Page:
Learn Negotiations From a Weak Position


Novice negotiators tend to believe that entering a deal from a weak position could make it impossible to negotiate effectively and reach a mutually beneficial outcome. However, master negotiators develop comprehensive strategies rooted in critical thinking, sales knowledge, and expert business judgment that can be implemented regardless of who holds the most leverage. When confronted with a difficult negotiation that seems destined to end in a losing scenario, do not just swallow your pride and blindly accept whatever deal they offer. Instead, take time to learn negotiation skills that can guide you to an optimal agreement, no matter the situation.


How to Negotiate From a Weak Position

Science-packed negotiation puts you in a powerful position, but know that time matters. No one wants to be stuck in an eternal meeting. In fact, 67% of workers say spending an overly long time in meetings distracts them from their work. Negotiations are a type of meeting; your job is to time it perfectly to get out of it what you want.

Employ the following strategies to ensure you are prepared to productively negotiate even when it seems that your negotiating partner holds all the leverage:


  • Properly Prepare

If you consider yourself to be occupying a weak position in an upcoming negotiation, you can guarantee the other party will perceive the deal dynamics from the same perspective. However, information truly is power, and proper preparation is crucial to any successful negotiation, particularly when you begin in a weaker position. You must complete thorough research on the other party beforehand to learn everything you can about their position, their interests, and their objectives. Gathering information on their specific goals and the challenges they face in reaching them will allow you to more articulately express the valuable contributions you can offer in helping them overcome these challenges.


  • Utilize Your Strengths

The fact that you are conducting a negotiation clearly demonstrates that you possess something the other party desires. Use what you learned during the preparation stage to determine their reasons for negotiating with you, what they expect to gain from the negotiation, and how desperate they are to acquire what you are offering. You will likely discover that you have underestimated your strengths and overestimated their power over you. Sometimes the other party will be overconfident due to their stronger position and they may inadvertently disclose information you can use to enhance your position. Additionally, networking can prove just as powerful as knowledge, so take time to find out if there is someone in your network of influence who can verify the quality of your services. Ask them to share positive feedback with your negotiation partner as this can significantly impact your reputation and increase their willingness to work with you.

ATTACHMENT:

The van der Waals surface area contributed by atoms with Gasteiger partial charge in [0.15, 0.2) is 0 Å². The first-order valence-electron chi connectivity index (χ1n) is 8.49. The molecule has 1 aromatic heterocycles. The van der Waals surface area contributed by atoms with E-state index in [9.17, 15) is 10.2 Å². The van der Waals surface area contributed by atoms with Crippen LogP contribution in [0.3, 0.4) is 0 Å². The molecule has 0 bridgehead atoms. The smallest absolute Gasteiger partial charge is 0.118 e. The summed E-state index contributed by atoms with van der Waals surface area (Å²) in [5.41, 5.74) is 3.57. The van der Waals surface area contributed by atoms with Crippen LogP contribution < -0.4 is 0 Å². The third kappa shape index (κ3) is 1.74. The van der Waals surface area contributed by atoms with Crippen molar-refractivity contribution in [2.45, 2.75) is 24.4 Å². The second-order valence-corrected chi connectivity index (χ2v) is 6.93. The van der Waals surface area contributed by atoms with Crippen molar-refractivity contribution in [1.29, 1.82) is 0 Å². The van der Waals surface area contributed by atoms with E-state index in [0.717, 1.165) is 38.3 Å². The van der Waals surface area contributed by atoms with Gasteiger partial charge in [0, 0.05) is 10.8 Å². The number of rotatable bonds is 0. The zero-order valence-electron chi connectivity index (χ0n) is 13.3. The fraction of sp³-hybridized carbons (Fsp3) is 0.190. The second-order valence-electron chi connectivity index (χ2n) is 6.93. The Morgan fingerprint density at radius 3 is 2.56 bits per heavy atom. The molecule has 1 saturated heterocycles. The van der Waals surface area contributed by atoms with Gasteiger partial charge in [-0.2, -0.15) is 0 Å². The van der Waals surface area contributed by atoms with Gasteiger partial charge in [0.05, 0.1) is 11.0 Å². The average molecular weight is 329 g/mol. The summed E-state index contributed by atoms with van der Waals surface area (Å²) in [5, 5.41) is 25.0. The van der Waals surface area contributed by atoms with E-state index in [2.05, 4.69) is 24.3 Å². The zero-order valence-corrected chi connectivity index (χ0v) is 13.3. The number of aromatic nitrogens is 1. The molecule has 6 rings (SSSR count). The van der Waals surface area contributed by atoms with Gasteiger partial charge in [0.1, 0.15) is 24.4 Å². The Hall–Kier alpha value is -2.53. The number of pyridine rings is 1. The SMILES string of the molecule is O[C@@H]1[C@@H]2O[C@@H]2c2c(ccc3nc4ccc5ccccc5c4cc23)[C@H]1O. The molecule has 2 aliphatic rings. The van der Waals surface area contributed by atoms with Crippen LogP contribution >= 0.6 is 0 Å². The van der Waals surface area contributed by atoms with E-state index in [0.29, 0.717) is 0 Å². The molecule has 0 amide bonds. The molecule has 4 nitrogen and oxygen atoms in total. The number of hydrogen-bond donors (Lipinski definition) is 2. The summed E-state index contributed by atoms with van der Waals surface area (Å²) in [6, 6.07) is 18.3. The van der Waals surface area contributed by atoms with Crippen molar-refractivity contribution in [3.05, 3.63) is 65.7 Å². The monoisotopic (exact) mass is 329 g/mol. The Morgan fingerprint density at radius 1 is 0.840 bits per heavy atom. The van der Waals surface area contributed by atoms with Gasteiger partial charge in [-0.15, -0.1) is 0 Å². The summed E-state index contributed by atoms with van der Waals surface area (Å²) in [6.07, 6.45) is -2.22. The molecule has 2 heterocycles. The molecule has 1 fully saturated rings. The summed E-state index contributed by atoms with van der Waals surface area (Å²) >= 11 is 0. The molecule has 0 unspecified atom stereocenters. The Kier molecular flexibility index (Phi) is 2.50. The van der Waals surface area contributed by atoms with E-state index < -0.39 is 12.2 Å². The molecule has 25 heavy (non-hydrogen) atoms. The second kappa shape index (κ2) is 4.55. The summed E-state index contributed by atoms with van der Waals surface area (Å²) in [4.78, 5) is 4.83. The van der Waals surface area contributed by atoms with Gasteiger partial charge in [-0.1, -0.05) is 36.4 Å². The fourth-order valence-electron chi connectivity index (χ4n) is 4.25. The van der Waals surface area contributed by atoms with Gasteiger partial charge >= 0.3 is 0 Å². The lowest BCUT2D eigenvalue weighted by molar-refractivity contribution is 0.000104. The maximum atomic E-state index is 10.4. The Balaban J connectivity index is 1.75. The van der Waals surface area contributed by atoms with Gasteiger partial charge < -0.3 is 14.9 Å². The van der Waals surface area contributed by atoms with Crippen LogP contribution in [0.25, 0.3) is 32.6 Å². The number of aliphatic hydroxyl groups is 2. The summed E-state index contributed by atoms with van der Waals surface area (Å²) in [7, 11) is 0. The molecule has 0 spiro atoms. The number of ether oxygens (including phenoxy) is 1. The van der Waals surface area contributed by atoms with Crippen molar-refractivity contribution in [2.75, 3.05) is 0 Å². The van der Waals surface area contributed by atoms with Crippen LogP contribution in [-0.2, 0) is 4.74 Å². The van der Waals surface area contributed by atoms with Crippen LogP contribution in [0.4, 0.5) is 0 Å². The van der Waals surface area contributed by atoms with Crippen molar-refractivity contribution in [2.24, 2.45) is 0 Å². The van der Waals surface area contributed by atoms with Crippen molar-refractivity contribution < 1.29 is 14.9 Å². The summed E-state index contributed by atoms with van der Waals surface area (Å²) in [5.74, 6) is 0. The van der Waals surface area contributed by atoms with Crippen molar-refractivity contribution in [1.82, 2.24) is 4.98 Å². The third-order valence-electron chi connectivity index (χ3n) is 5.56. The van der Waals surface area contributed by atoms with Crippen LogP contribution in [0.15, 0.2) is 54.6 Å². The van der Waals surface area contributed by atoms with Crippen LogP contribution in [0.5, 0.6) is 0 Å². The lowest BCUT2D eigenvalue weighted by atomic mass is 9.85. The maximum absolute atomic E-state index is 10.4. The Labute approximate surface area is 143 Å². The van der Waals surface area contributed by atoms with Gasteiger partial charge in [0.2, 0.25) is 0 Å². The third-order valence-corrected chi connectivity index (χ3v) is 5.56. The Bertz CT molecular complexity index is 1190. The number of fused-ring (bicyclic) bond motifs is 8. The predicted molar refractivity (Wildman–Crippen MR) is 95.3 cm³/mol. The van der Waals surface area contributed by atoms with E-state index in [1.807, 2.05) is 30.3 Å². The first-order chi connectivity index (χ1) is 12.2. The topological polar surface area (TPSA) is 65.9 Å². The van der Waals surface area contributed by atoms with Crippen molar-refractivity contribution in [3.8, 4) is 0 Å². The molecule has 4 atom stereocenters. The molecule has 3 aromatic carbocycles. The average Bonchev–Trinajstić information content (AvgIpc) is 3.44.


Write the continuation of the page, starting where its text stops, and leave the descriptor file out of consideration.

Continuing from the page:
• Establish Rapport

Encourage conversation with the other party and ask questions. This fosters trust, communicates that you value their point of view, instills confidence, and makes them more receptive to your ideas. Establishing rapport with your negotiating partner also allows you to obtain useful information that can provide leverage in the negotiation, such as their values, strengths and weaknesses in their position, any concerns they have regarding the deal, what interests they serve, and whether they are operating under certain financial or time constraints. During the conversation, you can persuasively explain how your company can fully meet their needs and why your offerings will prove more effective than those of the competition.


  • Imagine Alternatives

Rather than focusing solely on the deal in front of you, imagine alternative solutions that could prove beneficial in the event that the current opportunity falls through. It may seem silly, but this creative exercise can strengthen your resolve when you reach the negotiating table and substantially improve your position. In fact, a recent study asked participants in mock interviews to imagine attractive alternatives and found that doing so led to more ambitious negotiations and more favorable outcomes.


  • Stand Your Ground

Beginning a negotiation from a weak position does not give the other party a valid reason to take advantage of you with unfair terms or impossible concessions. If they make an offer that falls outside the range of acceptability, they may be covertly testing you to determine the likelihood that you will surrender your priorities in order to conclude the deal. Politely refuse and ask for suggestions on how to proceed. This shows that you are not vulnerable to aggressive or unfair tactics and will walk away from the discussion before allowing yourself to be taken advantage of. 


In an ideal world, every negotiation you enter would be from a stronger position than the other party. Unfortunately, the reality of managing business deals means you will not always be the case. Even when confronted with a significantly more powerful negotiation partner, you must avoid letting this discourage you or cause you to accept unreasonable terms. The next time you find yourself negotiating from a weak position, utilize the strategies described above and you will gain greater confidence, stronger leverage, and a higher chance of success.